Now to make it work with GameObject references, the way I've been doing it (maybe there is a more elegant way) is to declare your external reference in your Clip PlayableBehaviour (think of this as the logic that consumes values on the clip and does something with them, except in your case you don't care about interpolated values on the clip just rather the fact that the clip is currently within scope of the current frame):

    Code (csharp):
    1. public class DeactivateBehaviour : PlayableBehaviour
    2. {
    3.     public GameObject Target;
    4.  
    Then you can use Target.SetActive(false) at the "Clip started" line and Target.SetActive(true) at the "Clip done!" line. Note, don't confuse the Clip PlayableBehaviour with the Mixer PlayableBehaviour. In my link the Mixer has only one empty function, don't put anything there.

    All thats left is to expose the reference on your Clip class (I'll give the more complete code here):
    Code (csharp):
    1. using System;
    2. using UnityEngine;
    3. using UnityEngine.Playables;
    4. using UnityEngine.Timeline;
    5.  
    6. [Serializable]
    7. public class DeactivateClip : PlayableAsset, ITimelineClipAsset
    8. {
    9.     public ExposedReference<GameObject> Target;
    10.  
    11.     // Create the runtime version of the clip, by creating a copy of the template
    12.     public override Playable CreatePlayable(PlayableGraph graph, GameObject go)
    13.     {
    14.         ScriptPlayable<DeactivateBehaviour> playable = ScriptPlayable<DeactivateBehaviour>.Create(graph);
    15.  
    16.         DeactivateBehaviour playableBehaviour = playable.GetBehaviour();
    17.  
    18.         playableBehaviour.Target = Target.Resolve(graph.GetResolver());
    19.  
    20.         return playable;
    21.     }
    22.  
    23.     // Use this to tell the Timeline Editor what features this clip supports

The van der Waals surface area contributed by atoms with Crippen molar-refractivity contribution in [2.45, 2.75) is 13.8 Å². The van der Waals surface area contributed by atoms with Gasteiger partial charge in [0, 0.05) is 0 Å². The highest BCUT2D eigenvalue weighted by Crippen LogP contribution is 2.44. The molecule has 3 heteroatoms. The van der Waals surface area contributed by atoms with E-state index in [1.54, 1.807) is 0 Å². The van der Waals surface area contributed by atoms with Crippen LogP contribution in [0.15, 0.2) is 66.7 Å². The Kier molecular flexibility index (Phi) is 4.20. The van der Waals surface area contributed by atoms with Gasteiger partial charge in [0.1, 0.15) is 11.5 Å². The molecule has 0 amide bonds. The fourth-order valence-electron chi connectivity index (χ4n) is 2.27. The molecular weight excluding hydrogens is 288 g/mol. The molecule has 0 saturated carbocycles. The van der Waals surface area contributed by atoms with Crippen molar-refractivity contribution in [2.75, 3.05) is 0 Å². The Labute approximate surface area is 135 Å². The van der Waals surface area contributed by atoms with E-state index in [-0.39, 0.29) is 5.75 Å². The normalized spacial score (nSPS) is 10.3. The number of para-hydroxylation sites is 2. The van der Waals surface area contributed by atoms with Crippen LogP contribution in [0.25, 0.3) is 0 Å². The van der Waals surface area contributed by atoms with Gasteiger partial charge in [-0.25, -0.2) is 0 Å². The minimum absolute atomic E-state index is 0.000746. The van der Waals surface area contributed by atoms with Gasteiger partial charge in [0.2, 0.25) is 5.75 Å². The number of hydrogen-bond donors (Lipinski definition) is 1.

24.     public ClipCaps clipCaps
    25.     {
    26.         get { return ClipCaps.None; }
    27.     }
    28. }
    29.  
    And that should be it! Use the rest of the boilerplate code from the original link.

    ** edit fixed the class name on the clip **
     
    Last edited: Apr 29, 2019
    seant_unity likes this.
  7. Vallar

    Vallar

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    Oct 18, 2012
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    164
    This looks like exactly what we are after. Some of it does go above my head only because I am fairly new to Timeline, I'll dig deeper today into the tutorials that talk about creating custom Playables and will try your approach.

    Thanks a lot for the links and the scripts :)
     
  8. f0ff886f

    f0ff886f

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    Nov 1, 2015
    Posts:
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    If you get stuck, just ask, but that linked thread should get you 90% of the way, with the missing 10% being the GameObject Target reference described here :)
     
  9. Vallar

    Vallar

    Joined:
    Oct 18, 2012
    Posts:
    164
    Thanks, will do :)